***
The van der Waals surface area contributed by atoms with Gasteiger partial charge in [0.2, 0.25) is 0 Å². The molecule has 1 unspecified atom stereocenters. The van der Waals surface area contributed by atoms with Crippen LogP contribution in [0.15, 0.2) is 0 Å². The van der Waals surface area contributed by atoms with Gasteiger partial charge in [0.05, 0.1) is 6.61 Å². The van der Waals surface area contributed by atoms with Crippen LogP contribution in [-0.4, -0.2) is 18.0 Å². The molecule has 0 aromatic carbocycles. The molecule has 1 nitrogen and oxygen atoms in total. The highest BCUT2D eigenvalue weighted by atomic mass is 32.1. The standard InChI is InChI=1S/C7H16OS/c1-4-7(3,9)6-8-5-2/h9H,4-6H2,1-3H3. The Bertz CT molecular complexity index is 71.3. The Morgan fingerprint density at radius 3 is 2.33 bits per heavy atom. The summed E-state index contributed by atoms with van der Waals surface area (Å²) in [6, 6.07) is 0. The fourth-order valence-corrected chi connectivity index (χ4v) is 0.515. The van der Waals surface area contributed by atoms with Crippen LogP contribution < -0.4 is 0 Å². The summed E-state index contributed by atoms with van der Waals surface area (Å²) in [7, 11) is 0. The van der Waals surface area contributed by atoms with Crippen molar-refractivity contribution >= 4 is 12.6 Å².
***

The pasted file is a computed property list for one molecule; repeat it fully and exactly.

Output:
The van der Waals surface area contributed by atoms with Gasteiger partial charge in [0.2, 0.25) is 0 Å². The molecule has 1 unspecified atom stereocenters. The van der Waals surface area contributed by atoms with Crippen LogP contribution in [0.15, 0.2) is 0 Å². The van der Waals surface area contributed by atoms with Gasteiger partial charge in [0.05, 0.1) is 6.61 Å². The van der Waals surface area contributed by atoms with Crippen LogP contribution in [-0.4, -0.2) is 18.0 Å². The molecule has 0 aromatic carbocycles. The molecule has 1 nitrogen and oxygen atoms in total. The highest BCUT2D eigenvalue weighted by atomic mass is 32.1. The standard InChI is InChI=1S/C7H16OS/c1-4-7(3,9)6-8-5-2/h9H,4-6H2,1-3H3. The Bertz CT molecular complexity index is 71.3. The Morgan fingerprint density at radius 3 is 2.33 bits per heavy atom. The summed E-state index contributed by atoms with van der Waals surface area (Å²) in [6, 6.07) is 0. The fourth-order valence-corrected chi connectivity index (χ4v) is 0.515. The van der Waals surface area contributed by atoms with Crippen LogP contribution < -0.4 is 0 Å². The summed E-state index contributed by atoms with van der Waals surface area (Å²) in [7, 11) is 0. The van der Waals surface area contributed by atoms with Crippen molar-refractivity contribution >= 4 is 12.6 Å².